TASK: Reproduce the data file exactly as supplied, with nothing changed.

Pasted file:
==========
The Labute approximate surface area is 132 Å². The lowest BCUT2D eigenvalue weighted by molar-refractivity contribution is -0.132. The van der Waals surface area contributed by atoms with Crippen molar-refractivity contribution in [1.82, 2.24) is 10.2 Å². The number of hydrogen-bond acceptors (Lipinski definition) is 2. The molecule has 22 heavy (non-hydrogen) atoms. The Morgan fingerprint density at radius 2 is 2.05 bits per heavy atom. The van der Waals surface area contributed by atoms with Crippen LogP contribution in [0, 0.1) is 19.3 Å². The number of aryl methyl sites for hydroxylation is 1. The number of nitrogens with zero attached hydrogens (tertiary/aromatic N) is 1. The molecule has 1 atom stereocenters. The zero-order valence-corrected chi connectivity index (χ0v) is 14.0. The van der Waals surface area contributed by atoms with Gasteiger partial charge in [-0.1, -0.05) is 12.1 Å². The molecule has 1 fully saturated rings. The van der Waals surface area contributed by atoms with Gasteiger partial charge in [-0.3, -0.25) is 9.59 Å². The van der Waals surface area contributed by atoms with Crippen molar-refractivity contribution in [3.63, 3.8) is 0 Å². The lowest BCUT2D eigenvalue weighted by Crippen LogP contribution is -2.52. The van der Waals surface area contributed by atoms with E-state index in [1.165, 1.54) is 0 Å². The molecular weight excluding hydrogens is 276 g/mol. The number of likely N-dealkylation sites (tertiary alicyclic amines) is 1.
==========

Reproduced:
The Labute approximate surface area is 132 Å². The lowest BCUT2D eigenvalue weighted by molar-refractivity contribution is -0.132. The van der Waals surface area contributed by atoms with Crippen molar-refractivity contribution in [1.82, 2.24) is 10.2 Å². The number of hydrogen-bond acceptors (Lipinski definition) is 2. The molecule has 22 heavy (non-hydrogen) atoms. The Morgan fingerprint density at radius 2 is 2.05 bits per heavy atom. The van der Waals surface area contributed by atoms with Crippen LogP contribution in [0, 0.1) is 19.3 Å². The number of aryl methyl sites for hydroxylation is 1. The number of nitrogens with zero attached hydrogens (tertiary/aromatic N) is 1. The molecule has 1 atom stereocenters. The zero-order valence-corrected chi connectivity index (χ0v) is 14.0. The van der Waals surface area contributed by atoms with Gasteiger partial charge in [-0.1, -0.05) is 12.1 Å². The molecule has 1 fully saturated rings. The van der Waals surface area contributed by atoms with Gasteiger partial charge in [-0.3, -0.25) is 9.59 Å². The van der Waals surface area contributed by atoms with Crippen molar-refractivity contribution in [3.63, 3.8) is 0 Å². The lowest BCUT2D eigenvalue weighted by Crippen LogP contribution is -2.52. The van der Waals surface area contributed by atoms with E-state index in [1.165, 1.54) is 0 Å². The molecular weight excluding hydrogens is 276 g/mol. The number of likely N-dealkylation sites (tertiary alicyclic amines) is 1.